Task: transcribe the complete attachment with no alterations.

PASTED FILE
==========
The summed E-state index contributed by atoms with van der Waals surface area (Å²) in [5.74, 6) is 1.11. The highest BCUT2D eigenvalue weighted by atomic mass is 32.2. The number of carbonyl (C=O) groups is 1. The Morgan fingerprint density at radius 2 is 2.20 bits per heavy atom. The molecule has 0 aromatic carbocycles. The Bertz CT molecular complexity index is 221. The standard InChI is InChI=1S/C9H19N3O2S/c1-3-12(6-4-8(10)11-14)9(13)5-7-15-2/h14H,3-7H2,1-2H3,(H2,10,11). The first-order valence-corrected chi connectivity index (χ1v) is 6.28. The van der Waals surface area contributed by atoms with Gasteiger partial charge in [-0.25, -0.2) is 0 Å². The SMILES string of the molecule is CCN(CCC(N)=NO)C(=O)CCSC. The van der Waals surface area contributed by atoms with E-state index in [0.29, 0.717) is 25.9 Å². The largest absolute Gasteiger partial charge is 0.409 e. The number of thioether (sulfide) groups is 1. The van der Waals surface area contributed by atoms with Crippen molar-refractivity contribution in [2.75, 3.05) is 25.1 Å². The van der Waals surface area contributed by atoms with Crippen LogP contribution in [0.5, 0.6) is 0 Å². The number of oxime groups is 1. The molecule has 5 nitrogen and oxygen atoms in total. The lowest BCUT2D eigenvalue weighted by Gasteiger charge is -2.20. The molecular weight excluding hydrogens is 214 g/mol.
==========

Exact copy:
The summed E-state index contributed by atoms with van der Waals surface area (Å²) in [5.74, 6) is 1.11. The highest BCUT2D eigenvalue weighted by atomic mass is 32.2. The number of carbonyl (C=O) groups is 1. The Morgan fingerprint density at radius 2 is 2.20 bits per heavy atom. The molecule has 0 aromatic carbocycles. The Bertz CT molecular complexity index is 221. The standard InChI is InChI=1S/C9H19N3O2S/c1-3-12(6-4-8(10)11-14)9(13)5-7-15-2/h14H,3-7H2,1-2H3,(H2,10,11). The first-order valence-corrected chi connectivity index (χ1v) is 6.28. The van der Waals surface area contributed by atoms with Gasteiger partial charge in [-0.25, -0.2) is 0 Å². The SMILES string of the molecule is CCN(CCC(N)=NO)C(=O)CCSC. The van der Waals surface area contributed by atoms with E-state index in [0.29, 0.717) is 25.9 Å². The largest absolute Gasteiger partial charge is 0.409 e. The number of thioether (sulfide) groups is 1. The van der Waals surface area contributed by atoms with Crippen molar-refractivity contribution in [2.75, 3.05) is 25.1 Å². The van der Waals surface area contributed by atoms with Crippen LogP contribution in [0.5, 0.6) is 0 Å². The number of oxime groups is 1. The molecule has 5 nitrogen and oxygen atoms in total. The lowest BCUT2D eigenvalue weighted by Gasteiger charge is -2.20. The molecular weight excluding hydrogens is 214 g/mol.